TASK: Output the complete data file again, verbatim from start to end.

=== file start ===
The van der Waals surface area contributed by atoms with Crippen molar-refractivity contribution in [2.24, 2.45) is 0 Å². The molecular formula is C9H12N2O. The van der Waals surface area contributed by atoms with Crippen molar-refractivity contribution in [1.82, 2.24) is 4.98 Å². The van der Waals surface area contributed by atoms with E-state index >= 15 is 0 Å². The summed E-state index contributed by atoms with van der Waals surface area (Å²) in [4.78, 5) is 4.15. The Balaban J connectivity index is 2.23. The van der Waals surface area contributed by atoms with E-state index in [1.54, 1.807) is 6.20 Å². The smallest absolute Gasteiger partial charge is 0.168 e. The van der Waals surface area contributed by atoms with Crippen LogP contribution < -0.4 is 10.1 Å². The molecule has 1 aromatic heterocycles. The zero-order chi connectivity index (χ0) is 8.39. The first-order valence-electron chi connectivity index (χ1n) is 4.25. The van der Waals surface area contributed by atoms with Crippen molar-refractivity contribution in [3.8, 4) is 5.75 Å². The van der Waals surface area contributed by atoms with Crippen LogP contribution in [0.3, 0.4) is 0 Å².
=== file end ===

The van der Waals surface area contributed by atoms with Crippen molar-refractivity contribution in [2.24, 2.45) is 0 Å². The molecular formula is C9H12N2O. The van der Waals surface area contributed by atoms with Crippen molar-refractivity contribution in [1.82, 2.24) is 4.98 Å². The van der Waals surface area contributed by atoms with E-state index >= 15 is 0 Å². The summed E-state index contributed by atoms with van der Waals surface area (Å²) in [4.78, 5) is 4.15. The Balaban J connectivity index is 2.23. The van der Waals surface area contributed by atoms with E-state index in [1.54, 1.807) is 6.20 Å². The smallest absolute Gasteiger partial charge is 0.168 e. The van der Waals surface area contributed by atoms with Crippen LogP contribution < -0.4 is 10.1 Å². The molecule has 1 aromatic heterocycles. The zero-order chi connectivity index (χ0) is 8.39. The first-order valence-electron chi connectivity index (χ1n) is 4.25. The van der Waals surface area contributed by atoms with Crippen molar-refractivity contribution in [3.8, 4) is 5.75 Å². The van der Waals surface area contributed by atoms with Crippen LogP contribution in [0.3, 0.4) is 0 Å².